Today, thanks to e-mail and the internet, many of us are more productive, informed and connected than ever before. Unfortunately, we are now also more vulnerable to crimes such as identify theft. In fact, research by Harris Interactive from the summer of 2003 found that nearly seven million people had been victims of identity theft during the previous 12 months — up 80 percent from the year before.

Identity theft can take many forms. It typically occurs when someone uses your name and confidential information — Social Security number, date of birth and mother’s maiden name — to do something you didn’t authorize. Perpetrators may take out a loan, use your credit card, open a new credit card in your name, or withdraw money from your bank account.

A thief can obtain information by stealing your wallet, breaking into your car or home, going through your trash or illegally taking mail out of your mailbox. More sophisticated techniques include hacking into databases and Web sites, sending out fake e-mails (called “phishing”), buying Web site addresses similar to those of financial institutions, and creating computer “spyware” programs that record your keystrokes.


Vigilance pays
Use these steps to help protect yourself from identify theft:

  • Before giving out your date of birth, Social Security number or driver’s license number, ask why the information is needed.
  • Use a crosscut or confetti shredder to dispose of anything containing your personal information, including account statements, credit card solicitations, checks (both canceled and unused), paycheck stubs and medical records.
  • Include only the last four digits of your credit card account on checks when sending a payment.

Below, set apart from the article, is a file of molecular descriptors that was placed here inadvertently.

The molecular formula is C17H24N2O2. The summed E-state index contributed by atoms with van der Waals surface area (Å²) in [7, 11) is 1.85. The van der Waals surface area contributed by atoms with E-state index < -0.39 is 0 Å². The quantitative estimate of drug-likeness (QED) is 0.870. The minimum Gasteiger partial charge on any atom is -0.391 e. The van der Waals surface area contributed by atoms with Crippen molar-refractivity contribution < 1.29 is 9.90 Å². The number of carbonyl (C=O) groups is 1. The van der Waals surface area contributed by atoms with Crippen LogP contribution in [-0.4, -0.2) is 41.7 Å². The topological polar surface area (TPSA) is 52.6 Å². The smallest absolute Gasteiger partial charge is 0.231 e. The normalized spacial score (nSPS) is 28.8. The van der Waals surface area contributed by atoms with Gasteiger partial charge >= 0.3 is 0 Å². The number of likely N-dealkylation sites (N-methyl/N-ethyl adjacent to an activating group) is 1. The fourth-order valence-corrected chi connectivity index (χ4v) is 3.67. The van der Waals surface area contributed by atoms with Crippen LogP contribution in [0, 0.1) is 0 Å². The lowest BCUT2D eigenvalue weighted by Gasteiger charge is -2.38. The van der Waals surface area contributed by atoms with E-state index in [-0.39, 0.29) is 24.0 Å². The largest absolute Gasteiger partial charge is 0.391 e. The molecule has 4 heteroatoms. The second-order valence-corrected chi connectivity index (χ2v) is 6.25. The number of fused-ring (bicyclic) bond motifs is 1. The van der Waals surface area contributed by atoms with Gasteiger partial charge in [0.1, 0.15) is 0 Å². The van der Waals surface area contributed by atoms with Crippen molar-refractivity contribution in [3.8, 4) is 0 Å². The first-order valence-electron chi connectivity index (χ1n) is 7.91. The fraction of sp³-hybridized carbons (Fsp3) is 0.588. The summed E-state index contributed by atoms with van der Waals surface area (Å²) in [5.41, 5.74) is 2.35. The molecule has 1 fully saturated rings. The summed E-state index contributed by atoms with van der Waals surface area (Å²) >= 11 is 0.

• If mail from a financial institution has been tampered with, consider closing the account and opening a new one.
  • If someone contacts you by phone, letter or e-mail claiming to be from your financial institution and asks you to verify your identity, don’t provide any information. Do not hit “reply.” Call the financial institution’s main number (listed on your account statement or the back of your card) to ensure that you’re speaking to an authorized representative and report the incident.
  • Scrutinize every bank, credit card or other financial statement that you receive. Make sure you can identify all of the charges or withdrawals.
  • If you have ordered a new credit card, or a replacement card for one that expires does not arrive, contact the company. Your mail may be been intercepted.
  • For computers, keep your operating system up to date, set up a firewall, and keep your virus-protection and spyware-detection programs current.
  • Consider using one credit card that has a low limit for online purchases.
  • Keep copies of your credit cards in a safe place in your house, and carry only the card you need. Cancel and then cut up credit cards you don’t use.
  • Check your credit report annually. You can get a free report from Equifax, Experian and TransUnion, the three major credit bureaus. Call (877) 322-8228 or go to Review the accounts in your name. If you don’t recognize them, contact the credit bureaus immediately.

When identity theft happens, the time spent working to recover can be extensive. A 2003 study on the aftermath of identity theft by the nonprofit IdentityTheftResourceCenter found that victims of identity theft spend 600 hours each recovering from the crime. That makes protecting your information a much more cost- and time-effective strategy.


David Chlus is a senior vice president of investments with Smith Barney, Inc., in Utica, N.Y., and a partner in a 90-cow dairy.